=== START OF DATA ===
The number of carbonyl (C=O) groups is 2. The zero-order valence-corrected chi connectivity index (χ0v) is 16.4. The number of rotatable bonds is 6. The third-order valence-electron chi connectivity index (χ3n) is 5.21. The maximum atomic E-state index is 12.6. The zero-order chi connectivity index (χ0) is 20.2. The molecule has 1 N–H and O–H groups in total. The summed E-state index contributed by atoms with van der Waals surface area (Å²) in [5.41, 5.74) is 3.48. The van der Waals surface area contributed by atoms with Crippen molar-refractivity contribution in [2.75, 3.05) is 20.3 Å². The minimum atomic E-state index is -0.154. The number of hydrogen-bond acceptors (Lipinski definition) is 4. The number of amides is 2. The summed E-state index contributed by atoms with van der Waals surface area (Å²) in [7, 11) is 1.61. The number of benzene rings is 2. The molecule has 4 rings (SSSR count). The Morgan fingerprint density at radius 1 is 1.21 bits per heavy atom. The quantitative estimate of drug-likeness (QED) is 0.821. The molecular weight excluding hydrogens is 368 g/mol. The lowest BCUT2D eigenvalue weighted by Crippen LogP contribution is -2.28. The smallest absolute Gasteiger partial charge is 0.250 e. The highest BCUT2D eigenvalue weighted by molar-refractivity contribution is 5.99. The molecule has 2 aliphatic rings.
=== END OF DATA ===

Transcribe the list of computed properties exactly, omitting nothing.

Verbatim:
The number of carbonyl (C=O) groups is 2. The zero-order valence-corrected chi connectivity index (χ0v) is 16.4. The number of rotatable bonds is 6. The third-order valence-electron chi connectivity index (χ3n) is 5.21. The maximum atomic E-state index is 12.6. The zero-order chi connectivity index (χ0) is 20.2. The molecule has 1 N–H and O–H groups in total. The summed E-state index contributed by atoms with van der Waals surface area (Å²) in [5.41, 5.74) is 3.48. The van der Waals surface area contributed by atoms with Crippen molar-refractivity contribution in [2.75, 3.05) is 20.3 Å². The minimum atomic E-state index is -0.154. The number of hydrogen-bond acceptors (Lipinski definition) is 4. The number of amides is 2. The summed E-state index contributed by atoms with van der Waals surface area (Å²) in [7, 11) is 1.61. The number of benzene rings is 2. The molecule has 4 rings (SSSR count). The Morgan fingerprint density at radius 1 is 1.21 bits per heavy atom. The quantitative estimate of drug-likeness (QED) is 0.821. The molecular weight excluding hydrogens is 368 g/mol. The lowest BCUT2D eigenvalue weighted by Crippen LogP contribution is -2.28. The smallest absolute Gasteiger partial charge is 0.250 e. The highest BCUT2D eigenvalue weighted by molar-refractivity contribution is 5.99. The molecule has 2 aliphatic rings.